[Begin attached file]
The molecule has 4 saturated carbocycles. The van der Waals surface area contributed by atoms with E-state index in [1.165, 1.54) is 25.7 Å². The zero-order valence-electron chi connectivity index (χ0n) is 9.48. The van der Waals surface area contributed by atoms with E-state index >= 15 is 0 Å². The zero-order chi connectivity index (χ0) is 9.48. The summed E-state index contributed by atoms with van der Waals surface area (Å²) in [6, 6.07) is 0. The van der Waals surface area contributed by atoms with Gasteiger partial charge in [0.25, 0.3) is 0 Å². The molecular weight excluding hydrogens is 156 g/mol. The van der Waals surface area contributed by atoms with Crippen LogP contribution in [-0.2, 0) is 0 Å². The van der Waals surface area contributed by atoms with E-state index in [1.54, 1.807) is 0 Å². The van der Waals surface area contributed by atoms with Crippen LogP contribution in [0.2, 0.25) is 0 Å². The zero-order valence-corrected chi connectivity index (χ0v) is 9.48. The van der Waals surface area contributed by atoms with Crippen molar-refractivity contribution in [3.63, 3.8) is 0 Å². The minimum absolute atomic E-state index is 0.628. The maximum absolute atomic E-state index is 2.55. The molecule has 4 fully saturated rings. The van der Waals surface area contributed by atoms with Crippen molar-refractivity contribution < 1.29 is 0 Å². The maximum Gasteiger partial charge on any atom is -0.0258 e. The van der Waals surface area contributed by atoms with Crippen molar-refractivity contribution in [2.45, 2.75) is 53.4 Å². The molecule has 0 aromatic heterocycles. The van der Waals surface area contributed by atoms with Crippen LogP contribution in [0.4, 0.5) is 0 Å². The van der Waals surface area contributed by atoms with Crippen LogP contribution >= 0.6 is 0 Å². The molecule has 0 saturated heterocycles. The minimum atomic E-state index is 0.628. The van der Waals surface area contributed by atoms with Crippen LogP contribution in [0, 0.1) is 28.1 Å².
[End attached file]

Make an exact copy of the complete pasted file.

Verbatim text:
The molecule has 4 saturated carbocycles. The van der Waals surface area contributed by atoms with E-state index in [1.165, 1.54) is 25.7 Å². The zero-order valence-electron chi connectivity index (χ0n) is 9.48. The van der Waals surface area contributed by atoms with E-state index >= 15 is 0 Å². The zero-order chi connectivity index (χ0) is 9.48. The summed E-state index contributed by atoms with van der Waals surface area (Å²) in [6, 6.07) is 0. The van der Waals surface area contributed by atoms with Gasteiger partial charge in [0.25, 0.3) is 0 Å². The molecular weight excluding hydrogens is 156 g/mol. The van der Waals surface area contributed by atoms with Crippen LogP contribution in [-0.2, 0) is 0 Å². The van der Waals surface area contributed by atoms with E-state index in [1.54, 1.807) is 0 Å². The van der Waals surface area contributed by atoms with Crippen LogP contribution in [0.2, 0.25) is 0 Å². The zero-order valence-corrected chi connectivity index (χ0v) is 9.48. The van der Waals surface area contributed by atoms with Crippen molar-refractivity contribution in [3.63, 3.8) is 0 Å². The minimum absolute atomic E-state index is 0.628. The maximum absolute atomic E-state index is 2.55. The molecule has 4 fully saturated rings. The van der Waals surface area contributed by atoms with Crippen molar-refractivity contribution < 1.29 is 0 Å². The maximum Gasteiger partial charge on any atom is -0.0258 e. The van der Waals surface area contributed by atoms with Crippen molar-refractivity contribution in [2.45, 2.75) is 53.4 Å². The molecule has 0 aromatic heterocycles. The van der Waals surface area contributed by atoms with Crippen LogP contribution in [0.4, 0.5) is 0 Å². The van der Waals surface area contributed by atoms with Crippen LogP contribution >= 0.6 is 0 Å². The molecule has 0 saturated heterocycles. The minimum atomic E-state index is 0.628. The van der Waals surface area contributed by atoms with Crippen LogP contribution in [0, 0.1) is 28.1 Å².